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Re-Envisioning Workplace Culture and Community

July 31, 2020
  • Workplace

Humans are social creatures. Although working from home and remote work may be convenient, many people surely miss connecting with colleagues in team meetings or over lunch in the office café.

Those interactions have a significant impact on workplace culture. Employees link their physical and emotional experiences at work to their perception of an organization. Those who forge friendships in collaborative spaces or through group activities in work environments may associate those positive feelings of camaraderie with their employer’s brand.

But the pandemic disrupted that sense of community. New health and safety protocols at the office may make it difficult for employees to reconnect with their colleagues. Staples like monthly happy hours and all-hands meetings aren’t likely to happen for the foreseeable future.

We encourage employers to consider what defines their workplace culture as they return to the workplace. Below, we share a few workplace design ideas for how they might rebuild a sense of community with thoughtful changes to space division, safety, flexibility and office capacity.

Creating Safe Spaces in Public Places

Before the pandemic hit, open-concept offices were popular. By encouraging spontaneous social interactions and ensuring that employees didn’t feel isolated, they tended to foster a positive workplace environment and company culture.

But now, people may feel apprehensive about being in close contact with their colleagues. After all, the average open office provides just 125 to 175 square feet per employee.

Employers can divide space and help employees practice social distancing by installing adjustable privacy screens between workstations or placing portable, freestanding screens on work surfaces. In high-traffic areas, they may place privacy pods, like WiggleRoom, in rows to direct foot traffic and make contact tracing more efficient -- while giving individual employees a safe, enclosed space to work.

Creative space division can help employers safely hold the gatherings that contribute to a sense of community. Mobile screens, like Connection Zone Screens or All Terrain Screens, can serve as room dividers, transforming large collaborative spaces into smaller areas that allow for one-on-one coffee chats or socially-distanced lunch breaks for small groups.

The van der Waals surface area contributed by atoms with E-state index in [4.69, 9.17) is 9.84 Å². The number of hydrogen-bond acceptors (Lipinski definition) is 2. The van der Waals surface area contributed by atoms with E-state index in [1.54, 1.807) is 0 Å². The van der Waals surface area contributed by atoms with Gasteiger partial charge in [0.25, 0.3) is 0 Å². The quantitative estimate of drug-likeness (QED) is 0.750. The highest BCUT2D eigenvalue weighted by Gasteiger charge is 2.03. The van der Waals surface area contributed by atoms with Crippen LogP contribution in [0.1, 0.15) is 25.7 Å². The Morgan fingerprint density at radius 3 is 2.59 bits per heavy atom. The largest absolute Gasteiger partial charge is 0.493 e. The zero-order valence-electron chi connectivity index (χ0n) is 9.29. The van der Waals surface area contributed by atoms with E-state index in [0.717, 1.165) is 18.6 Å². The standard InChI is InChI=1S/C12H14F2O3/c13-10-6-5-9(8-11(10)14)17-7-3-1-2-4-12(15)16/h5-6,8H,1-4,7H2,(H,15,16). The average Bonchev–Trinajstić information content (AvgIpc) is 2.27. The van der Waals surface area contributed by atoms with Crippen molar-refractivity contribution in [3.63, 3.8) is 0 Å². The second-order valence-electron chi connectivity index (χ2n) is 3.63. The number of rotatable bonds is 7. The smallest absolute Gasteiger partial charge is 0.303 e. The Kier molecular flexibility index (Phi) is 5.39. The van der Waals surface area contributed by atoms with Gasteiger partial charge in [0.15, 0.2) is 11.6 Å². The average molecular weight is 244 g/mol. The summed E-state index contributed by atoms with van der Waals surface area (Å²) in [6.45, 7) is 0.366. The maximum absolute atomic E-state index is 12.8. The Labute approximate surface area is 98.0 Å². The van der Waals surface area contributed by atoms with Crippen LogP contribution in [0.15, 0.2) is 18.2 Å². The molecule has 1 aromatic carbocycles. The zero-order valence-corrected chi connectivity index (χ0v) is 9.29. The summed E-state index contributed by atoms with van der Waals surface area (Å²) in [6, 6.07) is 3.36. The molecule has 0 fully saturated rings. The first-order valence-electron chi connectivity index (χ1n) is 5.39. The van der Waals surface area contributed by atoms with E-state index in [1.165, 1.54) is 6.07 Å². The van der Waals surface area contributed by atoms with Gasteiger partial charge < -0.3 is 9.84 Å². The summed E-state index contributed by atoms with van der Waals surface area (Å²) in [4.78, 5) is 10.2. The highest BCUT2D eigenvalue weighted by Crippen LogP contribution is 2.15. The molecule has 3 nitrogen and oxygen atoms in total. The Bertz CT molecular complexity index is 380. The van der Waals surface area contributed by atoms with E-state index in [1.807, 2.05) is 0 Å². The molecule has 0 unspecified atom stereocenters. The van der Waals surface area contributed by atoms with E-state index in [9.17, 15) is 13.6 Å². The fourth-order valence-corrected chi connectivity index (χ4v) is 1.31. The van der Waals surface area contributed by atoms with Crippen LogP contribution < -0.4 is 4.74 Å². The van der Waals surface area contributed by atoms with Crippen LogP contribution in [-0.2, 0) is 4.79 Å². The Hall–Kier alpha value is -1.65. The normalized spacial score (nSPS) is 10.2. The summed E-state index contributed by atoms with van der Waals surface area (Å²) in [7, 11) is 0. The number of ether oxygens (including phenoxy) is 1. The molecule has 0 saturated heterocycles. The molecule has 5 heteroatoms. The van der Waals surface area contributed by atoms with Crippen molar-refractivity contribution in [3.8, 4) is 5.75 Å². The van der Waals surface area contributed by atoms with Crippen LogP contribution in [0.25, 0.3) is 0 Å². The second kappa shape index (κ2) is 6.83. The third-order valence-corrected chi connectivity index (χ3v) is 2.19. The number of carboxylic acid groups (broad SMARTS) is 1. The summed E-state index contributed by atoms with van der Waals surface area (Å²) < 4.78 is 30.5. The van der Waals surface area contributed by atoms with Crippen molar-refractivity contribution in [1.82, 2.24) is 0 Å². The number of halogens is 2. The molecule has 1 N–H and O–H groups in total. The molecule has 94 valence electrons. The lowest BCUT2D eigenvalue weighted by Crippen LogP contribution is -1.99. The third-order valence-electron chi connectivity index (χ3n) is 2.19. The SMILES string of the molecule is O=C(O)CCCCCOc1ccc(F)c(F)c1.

Empowering Employees

When employees can control how they socialize, work and collaborate, they’re happier, more productive and more engaged with their organization. Ownership of personal space is even more important in the wake of a pandemic, when a lack of control can exacerbate a person’s anxiety about his or her health and safety.

Flexible workstations allow employees to engage with their workplace community in ways that make them most comfortable. Some may feel safest with adjustable privacy screens lifted to their full height. Others may use mobile Tattoo Flex Screens to create a separate nook.

Our modified 700 Series Storage solutions are equipped with tall back panels that give people the feeling of an individual workstation, even if they sat in shared benching pre-pandemic. Markerboard surfaces offer a place for employees to write to-do lists, notes or jokes, making the workspace their own.

Staying Flexible as the Community Grows

Flexible design recommendations and strategies also help employers adapt as they scale up their office capacity. In addition to mobile screens, our Tattoo Collection offers slim seating and storage on casters that employees can easily reconfigure to maintain distance even as more people return to the workplace.

Of course, social distancing won’t be the norm forever. In the long term, employers may repurpose All Terrain Screens and Tattoo Flex Screens as whiteboards for group meetings or bulletin boards to display announcements about company happy hours or retreats.

Relying on Community through Change

Zoom happy hours and mandatory masks are bound to make workplace culture feel different. By considering space division, safety, flexibility and capacity as they formulate their return-to-work plans, employers can empower their employees to safely reconnect with their workplace community.

Learn more about KI's solutions and design tips for safely returning to the office.

by Jonathan Webb  Director of Workplace & Healthcare Markets

Jonathan Webb leads KI’s strategic business units for workplace/private sector and healthcare. Jonathan studies workplace and healthcare trends, uncovers product gaps, and develops solutions with the KI team. Jonathan takes part in advanced workplace and corporate training strategies and documents his findings through white papers, articles, and other publications. His recent publications, Understanding Active Design: The Rise of Human Sustainability and Collegiate Design: The New Driver for Workplace Design, have put Jonathan in the media spotlight. Partnering with thought leaders like AECOM, his publications cover diverse subjects including sit/stand benefits, designing training environments, and defining work styles. Jonathan holds an MBA from the University of Wisconsin-Oshkosh School of Business and is a LEED-accredited professional.


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